Israel's Open Championship held simultaneously in several cities around the world. The same formula as the one in Croatia, with one detail: each session lasts two hours instead of one hour and a half, which suggests a greater difficulty. The result will be the same though, at least as far as Zagreb's participation is concerned: I will be 2nd behind Marko, Klemen having left for Ljubljana.
The 2#: only the second one (a French work) is confusing with its 6 attempts, two of which were very tempting. You could tear your hair out on the 3#, but I have a big advantage: I don't have much to tear out. The first one has some deterring and some encouraging defences, the question is to start with the good ones. The second one is a bohemian as I like them. I smell them, sniff out the model mats, absolutely certain to solve them. Yeah, in the meantime, I moved on to the next one after 15 minutes! But I'll finish it later.
The moremovers of two kinds: a typical back-and-forth where the only difficulty is not to get the order of the moves wrong on the 3rd & 4th. Then a battery game where you can't see a thing, until it all unlocks. The first study took me too long, which will pay off in the selfmate 6#. For the second, it was the opposite: after having broken the trap of the 2nd move, I quickly found myself in the 4th move with an almost assured win, while suspecting that there must be an extra, but there is better to do.
The surprise of the day was the ease of the helpmates, although none were in 2 moves. The first one reads instantly, the masking manoeuvres of the second one don't last long. Finally the selfmates. In the first one (in 6#) I see the idea of a variation and the mate but leave on a wrong key (again a problem of interversion). I understand the nice design of the second one, but forget a variation by underestimating a black defence.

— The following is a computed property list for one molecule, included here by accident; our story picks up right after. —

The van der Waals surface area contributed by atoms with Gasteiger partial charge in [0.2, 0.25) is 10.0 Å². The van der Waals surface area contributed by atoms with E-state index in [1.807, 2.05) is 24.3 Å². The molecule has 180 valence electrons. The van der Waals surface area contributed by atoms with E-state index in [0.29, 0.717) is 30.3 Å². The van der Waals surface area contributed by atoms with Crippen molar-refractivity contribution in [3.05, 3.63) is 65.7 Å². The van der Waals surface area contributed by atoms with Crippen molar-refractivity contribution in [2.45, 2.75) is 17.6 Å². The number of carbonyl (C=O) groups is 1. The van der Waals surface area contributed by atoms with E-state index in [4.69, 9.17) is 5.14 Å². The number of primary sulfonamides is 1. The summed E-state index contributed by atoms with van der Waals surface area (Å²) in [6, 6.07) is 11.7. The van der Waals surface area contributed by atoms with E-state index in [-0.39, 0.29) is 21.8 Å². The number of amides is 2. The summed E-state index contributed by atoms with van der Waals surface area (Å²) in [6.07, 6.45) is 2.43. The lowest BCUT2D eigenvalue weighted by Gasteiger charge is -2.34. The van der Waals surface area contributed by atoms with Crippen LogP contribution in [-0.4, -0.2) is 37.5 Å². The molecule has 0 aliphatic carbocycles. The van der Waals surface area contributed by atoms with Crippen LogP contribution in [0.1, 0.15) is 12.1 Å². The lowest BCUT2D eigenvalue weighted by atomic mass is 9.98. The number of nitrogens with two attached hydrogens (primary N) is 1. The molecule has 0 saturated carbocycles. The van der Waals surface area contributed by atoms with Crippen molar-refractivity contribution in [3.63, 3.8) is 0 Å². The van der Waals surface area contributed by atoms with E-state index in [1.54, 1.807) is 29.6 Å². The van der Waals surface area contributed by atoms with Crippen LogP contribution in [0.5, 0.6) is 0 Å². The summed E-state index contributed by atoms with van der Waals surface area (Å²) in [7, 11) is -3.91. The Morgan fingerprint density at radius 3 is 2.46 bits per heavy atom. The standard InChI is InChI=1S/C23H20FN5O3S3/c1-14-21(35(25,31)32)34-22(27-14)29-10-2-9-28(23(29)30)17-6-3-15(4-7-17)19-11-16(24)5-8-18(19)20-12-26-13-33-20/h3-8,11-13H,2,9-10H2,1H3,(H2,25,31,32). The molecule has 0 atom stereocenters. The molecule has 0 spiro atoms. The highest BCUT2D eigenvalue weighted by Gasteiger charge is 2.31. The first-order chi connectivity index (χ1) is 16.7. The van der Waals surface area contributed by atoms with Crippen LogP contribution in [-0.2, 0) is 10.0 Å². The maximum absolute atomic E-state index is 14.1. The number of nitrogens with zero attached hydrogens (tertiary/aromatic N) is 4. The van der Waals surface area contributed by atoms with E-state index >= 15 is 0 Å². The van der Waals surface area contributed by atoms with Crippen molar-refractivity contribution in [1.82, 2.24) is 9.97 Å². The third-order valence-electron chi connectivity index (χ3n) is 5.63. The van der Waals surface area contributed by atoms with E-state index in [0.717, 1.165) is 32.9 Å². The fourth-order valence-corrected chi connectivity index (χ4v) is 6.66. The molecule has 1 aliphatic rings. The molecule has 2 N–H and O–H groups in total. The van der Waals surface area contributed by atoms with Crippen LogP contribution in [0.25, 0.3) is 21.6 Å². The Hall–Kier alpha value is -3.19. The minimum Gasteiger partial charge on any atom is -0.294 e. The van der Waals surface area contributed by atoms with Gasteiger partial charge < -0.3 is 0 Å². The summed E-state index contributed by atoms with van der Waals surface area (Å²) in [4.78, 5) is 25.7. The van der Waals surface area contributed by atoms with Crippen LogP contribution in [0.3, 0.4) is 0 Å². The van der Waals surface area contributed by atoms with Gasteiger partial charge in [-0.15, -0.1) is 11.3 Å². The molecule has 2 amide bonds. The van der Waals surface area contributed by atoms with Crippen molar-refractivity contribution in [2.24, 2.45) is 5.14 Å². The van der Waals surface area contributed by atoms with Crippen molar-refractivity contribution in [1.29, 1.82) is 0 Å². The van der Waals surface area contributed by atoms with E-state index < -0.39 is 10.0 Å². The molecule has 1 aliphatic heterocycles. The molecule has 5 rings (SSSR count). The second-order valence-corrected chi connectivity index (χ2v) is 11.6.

In summary, 25/30 in the morning (the s#6) and 27/30 in the afternoon (the end of the study and the last variation of the s#3), so 52/60. Marko did a world champion performance in the morning (100% in 70 minutes instead of 120) but was only one point ahead of me in the afternoon. I hand in my copy a quarter of an hour before the end: when you feel that you won't find anything noteworthy, there's no point in insisting. The decision was justified as soon as I read the official solution.
By the way, I almost forgot: what do you think Marko did during his 50 minutes of advance? In a conversation the day before, I had alluded to one of the best selfmates I've ever seen in my life, presented at the October 2, 2007 course (by Bohumil Štipa; solution on request). This problem (selfmate 4#) manages to offer... 5 distinct model mates. And it didn't seem particularly easy to me. So I gave it the position in the morning. As I continued to suffer on the board, I saw him place it on the large board, which he had not used during the event (stars prefer to use less conspicuous boards). I thought: "If he solves it in the remaining 25 minutes, he is really good". What do you think happened? A little later, still working on the selfmate 6#, I looked up. He was gone, but the key had been played on the big board! A new piece to add to the file of "man's inequality".
Marko is one point ahead of the local winner, former world champion O. Comay, who is exactly my score for the afternoon! He is 4th in the world, while I am 20th.